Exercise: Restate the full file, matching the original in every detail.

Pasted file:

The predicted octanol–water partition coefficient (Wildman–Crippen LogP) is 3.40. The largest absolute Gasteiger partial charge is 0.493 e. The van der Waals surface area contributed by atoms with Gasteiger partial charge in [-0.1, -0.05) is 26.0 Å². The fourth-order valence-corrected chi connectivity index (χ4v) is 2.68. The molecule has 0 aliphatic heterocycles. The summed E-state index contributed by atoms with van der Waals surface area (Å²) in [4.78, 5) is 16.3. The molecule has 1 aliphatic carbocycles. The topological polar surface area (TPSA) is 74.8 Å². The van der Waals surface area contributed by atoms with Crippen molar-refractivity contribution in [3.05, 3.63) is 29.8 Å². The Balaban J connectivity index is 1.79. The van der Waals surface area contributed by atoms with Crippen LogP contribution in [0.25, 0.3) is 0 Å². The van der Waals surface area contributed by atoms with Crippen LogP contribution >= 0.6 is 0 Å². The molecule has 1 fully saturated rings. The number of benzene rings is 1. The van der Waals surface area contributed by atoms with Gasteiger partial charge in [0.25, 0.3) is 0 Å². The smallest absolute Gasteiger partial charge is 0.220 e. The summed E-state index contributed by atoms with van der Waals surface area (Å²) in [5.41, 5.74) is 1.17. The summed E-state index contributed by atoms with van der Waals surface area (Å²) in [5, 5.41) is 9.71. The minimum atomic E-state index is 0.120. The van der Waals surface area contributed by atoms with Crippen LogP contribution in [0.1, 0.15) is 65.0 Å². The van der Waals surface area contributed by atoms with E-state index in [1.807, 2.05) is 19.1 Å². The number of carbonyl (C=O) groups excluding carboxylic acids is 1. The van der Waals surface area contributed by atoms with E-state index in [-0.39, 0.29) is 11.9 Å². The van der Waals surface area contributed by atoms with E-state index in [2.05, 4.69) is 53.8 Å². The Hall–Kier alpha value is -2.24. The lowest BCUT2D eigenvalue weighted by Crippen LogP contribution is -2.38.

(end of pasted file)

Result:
The predicted octanol–water partition coefficient (Wildman–Crippen LogP) is 3.40. The largest absolute Gasteiger partial charge is 0.493 e. The van der Waals surface area contributed by atoms with Gasteiger partial charge in [-0.1, -0.05) is 26.0 Å². The fourth-order valence-corrected chi connectivity index (χ4v) is 2.68. The molecule has 0 aliphatic heterocycles. The summed E-state index contributed by atoms with van der Waals surface area (Å²) in [4.78, 5) is 16.3. The molecule has 1 aliphatic carbocycles. The topological polar surface area (TPSA) is 74.8 Å². The van der Waals surface area contributed by atoms with Crippen molar-refractivity contribution in [3.05, 3.63) is 29.8 Å². The Balaban J connectivity index is 1.79. The van der Waals surface area contributed by atoms with Crippen LogP contribution in [0.25, 0.3) is 0 Å². The van der Waals surface area contributed by atoms with Crippen LogP contribution >= 0.6 is 0 Å². The molecule has 1 fully saturated rings. The number of benzene rings is 1. The van der Waals surface area contributed by atoms with Gasteiger partial charge in [0.25, 0.3) is 0 Å². The smallest absolute Gasteiger partial charge is 0.220 e. The summed E-state index contributed by atoms with van der Waals surface area (Å²) in [5.41, 5.74) is 1.17. The summed E-state index contributed by atoms with van der Waals surface area (Å²) in [5, 5.41) is 9.71. The minimum atomic E-state index is 0.120. The van der Waals surface area contributed by atoms with Crippen LogP contribution in [0.1, 0.15) is 65.0 Å². The van der Waals surface area contributed by atoms with E-state index in [1.807, 2.05) is 19.1 Å². The number of carbonyl (C=O) groups excluding carboxylic acids is 1. The van der Waals surface area contributed by atoms with E-state index in [-0.39, 0.29) is 11.9 Å². The van der Waals surface area contributed by atoms with E-state index in [2.05, 4.69) is 53.8 Å². The Hall–Kier alpha value is -2.24. The lowest BCUT2D eigenvalue weighted by Crippen LogP contribution is -2.38.